IHME Helsinki 2024

Photo by Cooking Sections.

Cooking Sections

The artist duo Cooking Sections – Daniel Fernández Pascual and Alon Schwabe – will be making IHME Helsinki Commission 2024. Cooking Sections examine the systems that organise the world through food. They use site-responsive installation, performance and video, to explore the overlapping boundaries between art, architecture, ecology and geopolitics. Established in London in 2013, they use food as a lens and tool to observe landscapes in transformation. They have worked on multiple iterations of the long-term CLIMAVORE project, for which they were nominated for the Turner Prize in 2021.

Cooking Sections artist duo, two men standing outside
Cooking Sections: Daniel Fernández Pascual and Alon Schwabe. Photo: Nour Annan.


CLIMAVORE is a research platform, an agency and a movement that asks how to eat as humans change climates. New human-made “seasons” are blurring the lines between spring, summer, autumn and winter, and annual monsoons. Instead, periods of polluted seas, soil exhaustion or fertiliser runoff have more influence on foodscapes. CLIMAVORE – a term coined by Cooking Sections in 2015 – is a call to rethink a truly broken food system, and to move beyond a carnivore, omnivore, locavore, vegetarian or vegan diet to tackle these new seasons, while addressing the intensive, extractive practices that lead to them.

CLIMAVORE collaborates long-term with marine biologists, botanists, farmers, chefs, fisherfolk, anthropologists, geneticists, environmentalists, oenologists, chemists, soil scientists, conservationists, herders, and many others living on the frontiers of the climate emergency. With bases in London, Skye, Palermo, Istanbul and Madrid, CLIMAVORE facilitates the space and the actions necessary for transforming food production, distribution and consumption, in order to reimagine new horizons where food can be grown while cultivating habitats.

In their previous CLIMAVORE projects, Cooking Sections have studied, for instance, the farming and colour of salmon, the role of seaweeds and bivalves in the marine ecosystem and human diet, and the creation of microclimates in dry areas. As a result of CLIMAVORE projects, museum restaurants around the United Kingdom have switched to serving CLIMAVORE dishes, removing farmed salmon from their menus and replacing it with ingredients that improve soil and water quality, while cultivating marine habitats.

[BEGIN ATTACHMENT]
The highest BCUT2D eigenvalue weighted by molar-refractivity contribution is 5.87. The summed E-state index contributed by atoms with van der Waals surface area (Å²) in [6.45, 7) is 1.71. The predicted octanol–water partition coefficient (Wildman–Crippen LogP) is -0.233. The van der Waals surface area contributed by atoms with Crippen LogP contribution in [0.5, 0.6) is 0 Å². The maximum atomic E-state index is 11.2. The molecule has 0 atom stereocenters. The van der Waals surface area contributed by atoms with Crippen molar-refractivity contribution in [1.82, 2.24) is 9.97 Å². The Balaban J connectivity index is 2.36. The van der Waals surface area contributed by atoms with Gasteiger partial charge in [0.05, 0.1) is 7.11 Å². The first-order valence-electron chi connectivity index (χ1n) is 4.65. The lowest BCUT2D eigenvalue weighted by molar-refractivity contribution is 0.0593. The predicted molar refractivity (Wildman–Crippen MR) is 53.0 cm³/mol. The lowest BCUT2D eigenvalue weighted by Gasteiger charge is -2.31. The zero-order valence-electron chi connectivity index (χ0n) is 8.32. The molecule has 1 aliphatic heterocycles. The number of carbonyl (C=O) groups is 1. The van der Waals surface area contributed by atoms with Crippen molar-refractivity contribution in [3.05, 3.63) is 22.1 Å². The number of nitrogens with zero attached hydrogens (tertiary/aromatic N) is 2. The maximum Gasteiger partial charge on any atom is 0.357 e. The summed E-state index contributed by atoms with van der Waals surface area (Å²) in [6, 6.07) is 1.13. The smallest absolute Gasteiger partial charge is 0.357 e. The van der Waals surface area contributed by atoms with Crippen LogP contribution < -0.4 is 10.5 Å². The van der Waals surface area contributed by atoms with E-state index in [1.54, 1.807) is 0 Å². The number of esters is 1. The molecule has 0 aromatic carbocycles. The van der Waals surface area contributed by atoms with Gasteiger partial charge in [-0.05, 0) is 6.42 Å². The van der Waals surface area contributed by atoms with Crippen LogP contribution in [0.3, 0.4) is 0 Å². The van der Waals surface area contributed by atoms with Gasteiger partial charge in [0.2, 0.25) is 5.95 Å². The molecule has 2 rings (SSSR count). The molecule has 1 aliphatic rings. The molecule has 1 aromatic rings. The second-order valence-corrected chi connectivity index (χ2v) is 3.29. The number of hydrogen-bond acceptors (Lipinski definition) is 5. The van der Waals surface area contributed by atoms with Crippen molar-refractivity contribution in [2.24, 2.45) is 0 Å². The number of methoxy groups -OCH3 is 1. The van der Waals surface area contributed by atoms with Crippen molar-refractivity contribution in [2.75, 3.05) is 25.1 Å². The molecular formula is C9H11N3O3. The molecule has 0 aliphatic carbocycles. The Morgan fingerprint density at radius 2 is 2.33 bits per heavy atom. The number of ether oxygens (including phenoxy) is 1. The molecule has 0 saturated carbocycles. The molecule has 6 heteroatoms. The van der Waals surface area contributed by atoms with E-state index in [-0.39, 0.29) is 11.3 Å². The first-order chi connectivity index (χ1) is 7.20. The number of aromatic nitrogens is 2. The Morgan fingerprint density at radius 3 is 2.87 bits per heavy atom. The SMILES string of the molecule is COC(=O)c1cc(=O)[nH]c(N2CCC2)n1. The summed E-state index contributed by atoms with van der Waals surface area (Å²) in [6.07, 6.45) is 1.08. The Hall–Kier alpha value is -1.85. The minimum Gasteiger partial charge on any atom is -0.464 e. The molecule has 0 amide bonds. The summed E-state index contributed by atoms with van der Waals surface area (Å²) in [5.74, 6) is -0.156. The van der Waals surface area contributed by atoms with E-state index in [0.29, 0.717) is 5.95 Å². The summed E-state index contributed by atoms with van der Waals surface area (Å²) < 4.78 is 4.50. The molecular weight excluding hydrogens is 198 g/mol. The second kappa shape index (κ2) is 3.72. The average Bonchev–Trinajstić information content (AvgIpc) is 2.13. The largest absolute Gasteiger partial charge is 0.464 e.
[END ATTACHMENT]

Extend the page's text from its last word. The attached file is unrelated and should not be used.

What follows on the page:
Read more: cooking-sections.com Read more: climavore.org

Cooking Sections about the IHME Helsinki Commission 2024

Watch the video on YouTube

IHME Helsinki Commission 2024: Maaleipä Challenge

“Maa” in Finnish = soil, dirt, earth, surface of Earth, ground, country, land
“Leipä” in Finnish = bread

Grain cultivation has a long history in Finland. However, the demand for crops to be used in animal feed has now reduced the amount of land available for the primary ingredients of human plant-based diets, while intensifying the monoculture farming of oats, barley, wheat, and rye. As a consequence, agrochemicals seeping into the ground, and eventually into the Baltic Sea, are exhausting soil and water systems both inland and offshore. Cooking Sections’ site-specific commission for IHME Helsinki 2024 will promote soil and water health through a nationwide challenge: an open call for bakers, home cooks, bakeries, grassroots organisations and restaurants to develop a bread recipe for the future, one that enhances links between soil nourishment and gut health.

Cooking Sections challenges you to create new recipes for CLIMAVORE bread that can be used in large kitchens, homes, restaurants, and bakeries. The challenge is being run in cooperation with farmers and growers’ networks, promoting the cultural heritage of seeds, grain diversity, agroecology, and climate-resilient varieties that require fewer chemicals.

We hope that the breads will be of many kinds and shapes and reflect the diversity of Finland’s population and baking techniques. The challenge aims to raise awareness of the importance of plants in human nutrition for tackling the climate emergency. It supports forms of land use that promote flourishing soil cultures, and which are currently neglected or overlooked by regulatory and subsidy frameworks.